Written by Painless360
For those of us in the UK, the De Havilland DH100 plane has a special place in our hearts. It first took to the skies on the 20th September 1946 and was still in use up until 1979 in South Africa.
For its time it was a stunning looking aircraft and along with models like the DH 110 and the Vulcan Bomber defined an era of innovation and unique aircraft design by British engineers. Sat here writing this I can still remember the appearance of these aircrafts at air-shows as a boy and the sheer speed and noise and unusual design were always a crowd-pleaser.
These designs are very much the influence on a lot of popular UK culture from the 60’s and 70’s too. Just look at shows like UFO, Captain Scarlet and Thunderbirds and you can see their influences. So, it’s with that history and nostalgia that I ordered one of the latest incarnations of the model from HobbyKing. This version comes in a Canadian colour scheme but my vinyl cutter can take care of that with some RAF markings to stick over the top!
This model uses a five bladed EDF fan run from a 60 amp ESC. Wingspan is 1100mm and the length 888mm. The flying weight will be about 1100g and the model also features retracting landing gear.
Sadly the model doesn’t include rudder servos so you’ll be flying with Ailerons and Elevator only. The model has a few changes from the last version available too. The silver paint is a little more realistic and the booms holding the tail in place are now supported by a carbon fibre rod for stiffness. The mould has been improved too so the panel lines are sharper and the final finish a little smoother. In summary – for a model of this size it looks very to scale.
Compared with the actual plane, you’ll notice that there are a few changes to get this iconic jet into foam. The inlets are a little smaller to provide the strength in the wings and the belly of the model is covered in louvres to help supply the air needed for the EDF but I can forgive that.
First job is to make up the canopy that covers the front of the plane and is supplied with a little model figure. I found the model of the pilot to be a little short so have made a 3D printable extension for him so he appears to be sat in a more believable position under the canopy (https://www.thingiverse.com/thing:2402546).
Building is very quick with this model as there are only 6 other pieces – the main body, the two wings, the two booms and the rear horizontal stabiliser.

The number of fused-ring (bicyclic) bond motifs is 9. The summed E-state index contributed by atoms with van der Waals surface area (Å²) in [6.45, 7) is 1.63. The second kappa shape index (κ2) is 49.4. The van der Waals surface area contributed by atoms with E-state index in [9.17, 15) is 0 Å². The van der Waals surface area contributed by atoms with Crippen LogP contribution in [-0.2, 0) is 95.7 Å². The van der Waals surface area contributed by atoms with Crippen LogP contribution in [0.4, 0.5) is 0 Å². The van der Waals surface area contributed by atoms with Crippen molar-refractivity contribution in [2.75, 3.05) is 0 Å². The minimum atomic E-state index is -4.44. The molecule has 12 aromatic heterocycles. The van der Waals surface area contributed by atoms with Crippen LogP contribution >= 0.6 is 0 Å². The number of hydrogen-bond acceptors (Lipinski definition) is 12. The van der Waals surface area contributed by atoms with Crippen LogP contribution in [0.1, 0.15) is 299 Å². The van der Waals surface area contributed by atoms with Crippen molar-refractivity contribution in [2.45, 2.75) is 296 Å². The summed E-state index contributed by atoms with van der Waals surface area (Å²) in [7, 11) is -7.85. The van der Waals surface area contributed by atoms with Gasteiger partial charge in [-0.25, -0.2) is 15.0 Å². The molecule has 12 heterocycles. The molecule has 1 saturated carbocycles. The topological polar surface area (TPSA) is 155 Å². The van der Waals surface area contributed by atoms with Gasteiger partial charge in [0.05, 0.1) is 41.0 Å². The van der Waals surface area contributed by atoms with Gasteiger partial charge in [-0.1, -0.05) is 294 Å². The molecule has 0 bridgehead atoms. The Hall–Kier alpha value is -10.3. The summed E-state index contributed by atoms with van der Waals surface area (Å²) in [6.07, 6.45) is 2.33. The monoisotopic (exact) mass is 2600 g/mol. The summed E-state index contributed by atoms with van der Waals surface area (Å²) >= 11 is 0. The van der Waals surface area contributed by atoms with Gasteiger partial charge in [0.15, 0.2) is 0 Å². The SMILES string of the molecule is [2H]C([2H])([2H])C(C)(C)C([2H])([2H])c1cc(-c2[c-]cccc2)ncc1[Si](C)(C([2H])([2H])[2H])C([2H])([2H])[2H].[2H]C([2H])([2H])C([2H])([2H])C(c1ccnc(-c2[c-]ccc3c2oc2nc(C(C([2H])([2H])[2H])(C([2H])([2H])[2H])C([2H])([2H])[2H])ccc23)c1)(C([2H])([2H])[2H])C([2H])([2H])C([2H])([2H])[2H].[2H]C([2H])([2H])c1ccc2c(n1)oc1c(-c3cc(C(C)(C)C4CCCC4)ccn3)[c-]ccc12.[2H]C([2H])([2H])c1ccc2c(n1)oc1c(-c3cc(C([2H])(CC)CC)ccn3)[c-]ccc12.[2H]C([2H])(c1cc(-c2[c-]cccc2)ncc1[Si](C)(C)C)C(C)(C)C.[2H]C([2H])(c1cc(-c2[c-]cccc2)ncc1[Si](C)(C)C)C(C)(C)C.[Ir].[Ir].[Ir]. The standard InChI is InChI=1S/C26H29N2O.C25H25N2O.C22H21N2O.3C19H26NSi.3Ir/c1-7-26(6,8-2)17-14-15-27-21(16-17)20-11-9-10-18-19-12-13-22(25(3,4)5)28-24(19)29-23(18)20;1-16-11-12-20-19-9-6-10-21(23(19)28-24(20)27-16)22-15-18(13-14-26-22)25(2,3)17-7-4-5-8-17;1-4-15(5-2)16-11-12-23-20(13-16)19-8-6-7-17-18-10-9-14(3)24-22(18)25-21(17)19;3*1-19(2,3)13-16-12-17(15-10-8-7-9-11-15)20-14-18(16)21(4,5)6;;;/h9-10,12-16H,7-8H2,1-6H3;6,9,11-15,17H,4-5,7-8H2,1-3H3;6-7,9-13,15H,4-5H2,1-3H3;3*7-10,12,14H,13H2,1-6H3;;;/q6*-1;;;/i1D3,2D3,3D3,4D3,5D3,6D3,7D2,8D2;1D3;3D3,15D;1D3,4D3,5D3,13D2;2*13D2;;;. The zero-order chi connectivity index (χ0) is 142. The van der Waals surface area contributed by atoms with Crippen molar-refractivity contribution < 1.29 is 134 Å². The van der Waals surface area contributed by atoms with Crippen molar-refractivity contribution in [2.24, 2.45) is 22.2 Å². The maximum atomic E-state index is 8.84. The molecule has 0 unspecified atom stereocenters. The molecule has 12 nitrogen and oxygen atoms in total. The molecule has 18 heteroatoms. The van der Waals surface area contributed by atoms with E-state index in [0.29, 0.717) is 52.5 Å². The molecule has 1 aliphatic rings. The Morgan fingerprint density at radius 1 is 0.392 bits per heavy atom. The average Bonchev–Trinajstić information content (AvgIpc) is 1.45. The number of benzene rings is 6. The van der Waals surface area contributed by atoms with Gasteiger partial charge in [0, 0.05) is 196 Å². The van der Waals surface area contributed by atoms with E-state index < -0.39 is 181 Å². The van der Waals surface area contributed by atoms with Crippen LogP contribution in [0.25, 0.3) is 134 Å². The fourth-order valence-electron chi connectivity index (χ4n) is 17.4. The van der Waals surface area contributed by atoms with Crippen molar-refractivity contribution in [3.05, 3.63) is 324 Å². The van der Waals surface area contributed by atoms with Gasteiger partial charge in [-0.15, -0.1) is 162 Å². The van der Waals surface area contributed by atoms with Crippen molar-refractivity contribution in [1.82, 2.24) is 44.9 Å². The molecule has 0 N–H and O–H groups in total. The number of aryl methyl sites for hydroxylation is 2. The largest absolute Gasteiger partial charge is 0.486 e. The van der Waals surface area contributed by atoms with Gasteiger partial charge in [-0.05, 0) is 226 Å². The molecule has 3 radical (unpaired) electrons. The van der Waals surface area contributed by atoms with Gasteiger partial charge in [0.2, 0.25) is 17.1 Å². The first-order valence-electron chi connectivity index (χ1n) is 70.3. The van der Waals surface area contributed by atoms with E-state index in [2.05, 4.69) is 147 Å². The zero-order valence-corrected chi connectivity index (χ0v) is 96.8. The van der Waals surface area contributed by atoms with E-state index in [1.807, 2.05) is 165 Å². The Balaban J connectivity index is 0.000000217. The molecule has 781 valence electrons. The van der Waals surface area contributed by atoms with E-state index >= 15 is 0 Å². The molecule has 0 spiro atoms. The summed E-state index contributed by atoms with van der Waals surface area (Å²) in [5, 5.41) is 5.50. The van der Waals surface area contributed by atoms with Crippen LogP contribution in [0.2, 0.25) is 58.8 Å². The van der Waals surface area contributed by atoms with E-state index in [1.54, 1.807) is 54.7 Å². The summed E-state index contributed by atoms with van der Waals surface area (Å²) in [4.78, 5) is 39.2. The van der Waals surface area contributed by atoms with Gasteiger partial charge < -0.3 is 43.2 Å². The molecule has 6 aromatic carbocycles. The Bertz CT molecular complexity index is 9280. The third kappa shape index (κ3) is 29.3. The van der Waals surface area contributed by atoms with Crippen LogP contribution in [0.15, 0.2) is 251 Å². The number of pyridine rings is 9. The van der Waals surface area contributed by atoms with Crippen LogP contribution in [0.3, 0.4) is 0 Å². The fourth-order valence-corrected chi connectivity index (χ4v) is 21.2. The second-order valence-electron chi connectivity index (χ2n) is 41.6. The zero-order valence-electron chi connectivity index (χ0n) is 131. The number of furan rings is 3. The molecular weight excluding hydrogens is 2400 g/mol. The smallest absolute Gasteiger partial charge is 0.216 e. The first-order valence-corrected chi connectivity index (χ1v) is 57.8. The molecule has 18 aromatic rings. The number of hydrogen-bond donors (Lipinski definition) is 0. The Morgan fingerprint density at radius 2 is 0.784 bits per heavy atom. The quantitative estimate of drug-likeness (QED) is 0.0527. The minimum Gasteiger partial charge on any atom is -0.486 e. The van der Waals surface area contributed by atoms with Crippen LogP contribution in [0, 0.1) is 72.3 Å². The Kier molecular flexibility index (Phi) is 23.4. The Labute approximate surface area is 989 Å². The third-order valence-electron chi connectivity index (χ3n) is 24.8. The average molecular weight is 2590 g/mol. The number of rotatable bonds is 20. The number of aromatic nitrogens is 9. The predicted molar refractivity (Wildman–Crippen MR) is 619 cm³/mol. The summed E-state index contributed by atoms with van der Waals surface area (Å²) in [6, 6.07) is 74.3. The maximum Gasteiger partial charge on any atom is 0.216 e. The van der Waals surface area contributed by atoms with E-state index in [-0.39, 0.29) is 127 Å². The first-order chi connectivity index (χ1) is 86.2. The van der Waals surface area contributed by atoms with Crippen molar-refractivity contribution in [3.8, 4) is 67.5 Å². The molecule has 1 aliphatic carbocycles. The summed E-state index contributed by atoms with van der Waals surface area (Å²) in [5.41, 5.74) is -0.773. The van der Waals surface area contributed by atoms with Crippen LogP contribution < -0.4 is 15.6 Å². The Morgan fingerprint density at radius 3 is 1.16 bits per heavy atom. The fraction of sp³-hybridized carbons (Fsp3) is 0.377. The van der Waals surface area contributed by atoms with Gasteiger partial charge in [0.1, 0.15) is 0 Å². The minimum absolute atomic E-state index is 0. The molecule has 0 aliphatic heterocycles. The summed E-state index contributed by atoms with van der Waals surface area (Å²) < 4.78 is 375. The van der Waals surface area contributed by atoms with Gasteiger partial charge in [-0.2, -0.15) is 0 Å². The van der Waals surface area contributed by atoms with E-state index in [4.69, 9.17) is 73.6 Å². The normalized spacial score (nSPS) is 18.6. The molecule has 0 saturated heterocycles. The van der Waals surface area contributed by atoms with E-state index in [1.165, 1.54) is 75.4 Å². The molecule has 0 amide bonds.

The manual is very clear and the hardest part is gluing the booms into the slots behind the supports in the wings. I’d recommend gluing them first and making sure that they are inline and give them lots of time for the glue to setup. I used hot glue for this and it’s worked well on the finish and the foam.</p?
One boom features the very long servo lead to the elevator on the rear horizontal stabiliser and there are recesses cut to feed that through the wing as you glue in the boom and keep it out of the way so make sure you feed that cable through as you glue everything.
The wings do not feature carbon supports but are very thick in cross section. Before you glue the wings into the body of the plane I’d remove the cover from the EDF fan underneath as the side of that hatch are part of the recess for the wing to fit into and if you glue the wing in place with that EDF cover installed there is an excellent chance that you’ll also glue the hatch in place too. Do that, and you’ll never be able to get back into the model without a knife.
I’d use a strong quick drying epoxy for the wings as you need to make sure they are pushed home and all of that huge surface area is glued and making contact. Hot glue will setup too quickly as you push the wing in and not allow you to get the main body/wing faces to touch and glue. Keep those air intakes as clear as you can to help with airflow.
The final step is to install the horizontal stabiliser. You’ll need to connect the pre-installed servo into that long wire that runs down one of the booms using the servo plug and then glue it home. Make sure everything is straight and level and check the rear tail assembly is in line with the main wings.